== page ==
Blocher’s Ecological Learning Theory Subsystem

Ecological Learning Theory Subsystem Component

Commentary on the component elements embedded within the TCH03411 Higher Degree Research Supervision unit



The learning activities all promoted active involvement in learning. Rather than provide set material―as may previously have been presented in lectures, for example―the teaching staff provided scaffolding information, short statements of context and relevance, and pointed the students towards active reading. The “active” component of the reading was reinforced by directed self-reflection, contextualisation, external reflection and an applied component, notably applying simple practical published professional development tools to the student’s own experience. All the students responded to being encouraged to be actively involved in the learning activities.


The challenge in this unit was to move beyond both prior experience and given text-based knowledge. Drawing only on a student’s prior experience risks reinforcement and validation of prior behaviour, rather than learning and progression to enhanced scholarly behaviour. The challenge was to move beyond current practice and understandings. All the activities explicitly challenged to students to look forward to what they could be: the final reflection provided individual statements of both the challenges students faced and powerful statement of the students’ sense of a new way forward. This paper is predicated on one such response, the challenge a group of students have set themselves to adopt a new style of engagement with students.


This component underlay the design and delivery of the unit. In essence, all the attitudes, perspectives and practices presented in core readings were modeled in the unit delivery by the teaching staff. Individual teacher-student relationships were developed, based on the types of evaluation and reflection advocated in the core readings, using the techniques provided in these readings. The success of this approach is articulated in the diverging responses to the student assignments.


Structure―Content of learning

Previous versions of the unit (delivered by other academics) had focused on either government-wide context for research and research training, theoretical aspects of teaching and learning, or the pragmatics of internal bureaucratic processes around management of postgraduate training and supervision. While these have relevance, and should be understood by supervisors, it was understood that primary importance lay in the relationship between supervisor and student, especially in the tradition of one-on-one apprentice-master learning. The unit content aimed to focus primarily on this approach. Many texts were reviewed prior to selecting the three core readings. Neither of the latter provided the perfect content, but the combination appears to cover all the ground considered necessary. Additionally, presenting three texts emphasised the value of diverse approach, language, context and method to achieve the same outcome. With the teacher’s individual approach to delivering the unit content, these provided solid example of “walking the talk”―an essential quality of a good postgraduate research supervisor.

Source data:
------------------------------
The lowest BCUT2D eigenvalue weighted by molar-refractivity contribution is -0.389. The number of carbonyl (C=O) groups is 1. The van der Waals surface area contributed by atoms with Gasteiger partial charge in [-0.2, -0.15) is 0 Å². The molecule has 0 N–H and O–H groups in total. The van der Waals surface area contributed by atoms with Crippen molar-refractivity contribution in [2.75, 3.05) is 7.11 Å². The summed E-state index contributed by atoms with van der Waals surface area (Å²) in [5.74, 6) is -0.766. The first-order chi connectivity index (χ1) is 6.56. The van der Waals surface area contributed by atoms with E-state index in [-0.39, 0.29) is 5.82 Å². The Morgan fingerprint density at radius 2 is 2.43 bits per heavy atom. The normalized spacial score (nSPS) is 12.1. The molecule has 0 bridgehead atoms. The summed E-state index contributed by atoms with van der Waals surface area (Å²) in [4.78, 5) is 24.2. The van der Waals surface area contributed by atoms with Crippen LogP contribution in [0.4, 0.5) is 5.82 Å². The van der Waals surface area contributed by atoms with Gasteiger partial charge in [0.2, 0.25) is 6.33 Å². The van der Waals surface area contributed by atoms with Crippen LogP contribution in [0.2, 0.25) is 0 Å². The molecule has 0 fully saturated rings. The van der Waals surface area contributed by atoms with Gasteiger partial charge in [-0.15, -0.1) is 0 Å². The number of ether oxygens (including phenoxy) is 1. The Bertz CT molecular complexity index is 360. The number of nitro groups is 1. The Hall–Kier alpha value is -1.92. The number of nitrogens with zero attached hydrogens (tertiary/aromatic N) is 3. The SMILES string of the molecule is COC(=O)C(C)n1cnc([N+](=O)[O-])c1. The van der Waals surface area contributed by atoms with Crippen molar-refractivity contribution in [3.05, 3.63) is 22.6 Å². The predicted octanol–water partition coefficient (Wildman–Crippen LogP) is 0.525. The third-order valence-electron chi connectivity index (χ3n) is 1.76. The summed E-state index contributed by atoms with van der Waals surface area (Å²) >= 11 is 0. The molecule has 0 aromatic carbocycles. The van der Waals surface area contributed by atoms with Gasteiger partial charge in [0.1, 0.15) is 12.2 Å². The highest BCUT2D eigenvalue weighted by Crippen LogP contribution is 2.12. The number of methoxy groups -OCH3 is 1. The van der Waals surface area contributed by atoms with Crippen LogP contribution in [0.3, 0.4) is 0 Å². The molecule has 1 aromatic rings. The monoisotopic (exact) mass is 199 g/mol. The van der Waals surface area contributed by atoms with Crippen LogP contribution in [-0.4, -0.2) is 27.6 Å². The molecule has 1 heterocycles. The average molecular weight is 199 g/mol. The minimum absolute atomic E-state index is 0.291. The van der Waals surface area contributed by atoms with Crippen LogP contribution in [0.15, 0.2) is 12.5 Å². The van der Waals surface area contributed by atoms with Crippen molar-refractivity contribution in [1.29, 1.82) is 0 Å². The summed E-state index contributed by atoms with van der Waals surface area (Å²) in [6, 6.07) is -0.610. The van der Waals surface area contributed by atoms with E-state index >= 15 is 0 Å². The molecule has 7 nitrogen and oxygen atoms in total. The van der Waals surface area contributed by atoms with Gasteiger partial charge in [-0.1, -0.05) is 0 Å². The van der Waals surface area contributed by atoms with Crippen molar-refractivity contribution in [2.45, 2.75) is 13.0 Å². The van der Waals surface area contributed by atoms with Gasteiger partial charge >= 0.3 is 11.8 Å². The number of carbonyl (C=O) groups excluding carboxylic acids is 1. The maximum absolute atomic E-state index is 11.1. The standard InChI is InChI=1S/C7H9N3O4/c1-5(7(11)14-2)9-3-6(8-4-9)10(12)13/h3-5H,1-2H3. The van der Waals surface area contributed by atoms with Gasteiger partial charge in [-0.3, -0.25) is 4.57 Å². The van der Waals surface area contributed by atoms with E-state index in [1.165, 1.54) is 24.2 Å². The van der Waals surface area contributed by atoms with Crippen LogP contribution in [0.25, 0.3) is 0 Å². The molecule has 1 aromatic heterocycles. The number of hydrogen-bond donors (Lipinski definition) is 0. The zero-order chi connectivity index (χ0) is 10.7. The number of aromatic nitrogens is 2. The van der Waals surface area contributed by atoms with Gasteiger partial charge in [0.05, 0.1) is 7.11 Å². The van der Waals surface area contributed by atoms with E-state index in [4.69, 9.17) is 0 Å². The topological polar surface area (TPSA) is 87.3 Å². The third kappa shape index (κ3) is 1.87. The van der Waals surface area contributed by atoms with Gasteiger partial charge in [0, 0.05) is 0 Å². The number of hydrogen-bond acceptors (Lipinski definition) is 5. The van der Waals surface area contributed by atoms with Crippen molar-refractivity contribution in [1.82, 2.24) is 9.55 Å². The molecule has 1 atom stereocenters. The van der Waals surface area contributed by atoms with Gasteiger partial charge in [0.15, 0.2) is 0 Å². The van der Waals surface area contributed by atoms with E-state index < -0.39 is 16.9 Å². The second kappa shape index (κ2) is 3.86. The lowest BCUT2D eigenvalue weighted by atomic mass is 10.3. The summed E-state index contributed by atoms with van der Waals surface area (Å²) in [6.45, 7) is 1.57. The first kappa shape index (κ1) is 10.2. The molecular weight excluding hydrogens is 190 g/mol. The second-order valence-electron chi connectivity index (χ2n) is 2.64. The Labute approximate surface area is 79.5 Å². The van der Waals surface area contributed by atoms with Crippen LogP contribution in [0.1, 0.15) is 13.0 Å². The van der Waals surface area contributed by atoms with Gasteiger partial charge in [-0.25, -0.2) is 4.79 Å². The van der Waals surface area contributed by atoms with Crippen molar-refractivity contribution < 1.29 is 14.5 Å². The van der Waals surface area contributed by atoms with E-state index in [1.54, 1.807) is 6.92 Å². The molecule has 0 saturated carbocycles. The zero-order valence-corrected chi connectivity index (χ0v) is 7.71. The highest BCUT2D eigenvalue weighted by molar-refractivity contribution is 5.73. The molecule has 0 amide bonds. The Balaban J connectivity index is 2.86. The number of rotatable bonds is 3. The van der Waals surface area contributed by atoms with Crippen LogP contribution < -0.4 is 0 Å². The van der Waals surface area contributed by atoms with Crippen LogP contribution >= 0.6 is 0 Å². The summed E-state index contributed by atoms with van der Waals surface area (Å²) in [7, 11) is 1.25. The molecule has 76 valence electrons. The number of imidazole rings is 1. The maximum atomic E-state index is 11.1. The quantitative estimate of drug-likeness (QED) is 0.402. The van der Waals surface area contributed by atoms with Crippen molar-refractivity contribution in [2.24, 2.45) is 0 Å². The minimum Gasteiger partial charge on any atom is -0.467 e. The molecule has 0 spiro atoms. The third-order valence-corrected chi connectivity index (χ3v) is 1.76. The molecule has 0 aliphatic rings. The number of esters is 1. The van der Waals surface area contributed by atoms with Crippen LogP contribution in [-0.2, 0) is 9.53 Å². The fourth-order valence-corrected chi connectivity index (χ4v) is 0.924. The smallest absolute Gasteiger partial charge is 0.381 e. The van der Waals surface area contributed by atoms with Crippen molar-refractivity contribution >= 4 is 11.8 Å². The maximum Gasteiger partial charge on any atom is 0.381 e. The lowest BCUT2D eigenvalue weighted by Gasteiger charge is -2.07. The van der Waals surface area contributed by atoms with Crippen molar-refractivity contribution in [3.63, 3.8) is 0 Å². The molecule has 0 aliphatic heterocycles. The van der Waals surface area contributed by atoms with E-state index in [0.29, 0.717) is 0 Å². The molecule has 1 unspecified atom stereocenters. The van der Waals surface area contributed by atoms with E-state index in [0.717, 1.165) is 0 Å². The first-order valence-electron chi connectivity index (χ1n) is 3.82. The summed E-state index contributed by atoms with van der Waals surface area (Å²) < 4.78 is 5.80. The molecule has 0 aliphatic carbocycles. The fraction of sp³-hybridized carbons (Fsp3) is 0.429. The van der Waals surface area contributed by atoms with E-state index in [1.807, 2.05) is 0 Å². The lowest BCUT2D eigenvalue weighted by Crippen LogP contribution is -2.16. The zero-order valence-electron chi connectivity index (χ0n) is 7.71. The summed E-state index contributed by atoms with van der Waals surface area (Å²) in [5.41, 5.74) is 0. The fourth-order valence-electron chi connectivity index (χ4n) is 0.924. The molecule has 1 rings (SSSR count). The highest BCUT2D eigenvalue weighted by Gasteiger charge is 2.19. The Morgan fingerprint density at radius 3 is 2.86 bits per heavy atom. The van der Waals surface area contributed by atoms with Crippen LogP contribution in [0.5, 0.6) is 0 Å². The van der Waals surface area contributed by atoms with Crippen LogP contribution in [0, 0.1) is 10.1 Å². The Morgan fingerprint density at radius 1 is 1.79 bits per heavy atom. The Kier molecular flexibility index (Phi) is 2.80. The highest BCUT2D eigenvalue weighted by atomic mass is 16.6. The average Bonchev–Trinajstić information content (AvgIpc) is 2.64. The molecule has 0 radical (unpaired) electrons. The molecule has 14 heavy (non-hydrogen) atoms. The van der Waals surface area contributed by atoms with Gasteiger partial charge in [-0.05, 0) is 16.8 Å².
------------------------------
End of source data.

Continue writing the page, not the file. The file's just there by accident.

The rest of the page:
Support―Diversity of supportive relationships

The unit commenced with a statement of the individual student’s character, academic background and scholarly and teaching needs. This opened the issue of diversity within the student cohort, and demanded an individualised approach to the students’ learning. In the event, the diversity was greater than expected, especially following the discovery that some of the students were still PhD candidates themselves, being required to supervise sub-PhD research students while still learning the tools of the trade as they maintain their primary day job, university teaching. Other students were experienced PhD-qualified researchers, for whom research was their main academic activity, and they required stronger input to the teaching end of the work. The unit and the unit assessor required the capacity to respond to such diversity, and delivered on this need.


Feedback― Continuous and accurate information to participants, resulting recognition of new learning and successes

While the core readings, scaffolded through learning activities taking students beyond the content, were essential to this unit, the other core element was the feedback to students at all stages of the the unit. It commenced as individualised and tailored responses―there are, strictly, no correct or incorrect student responses―that (a) built on the student’s writing, experience and views, acknowledging their present situation, and (b) provided a springboard for further and, to some students, new ideas, the “what’s next” step. The natural consequence of such an approach is that the students’ responses to the challenges also diversified, as they built on their own needs and experiences, and consequently the lecturer’s responses diversified. While there were some common themes, these were introduced individually, in context, but always made relevant to the learning experience of the student.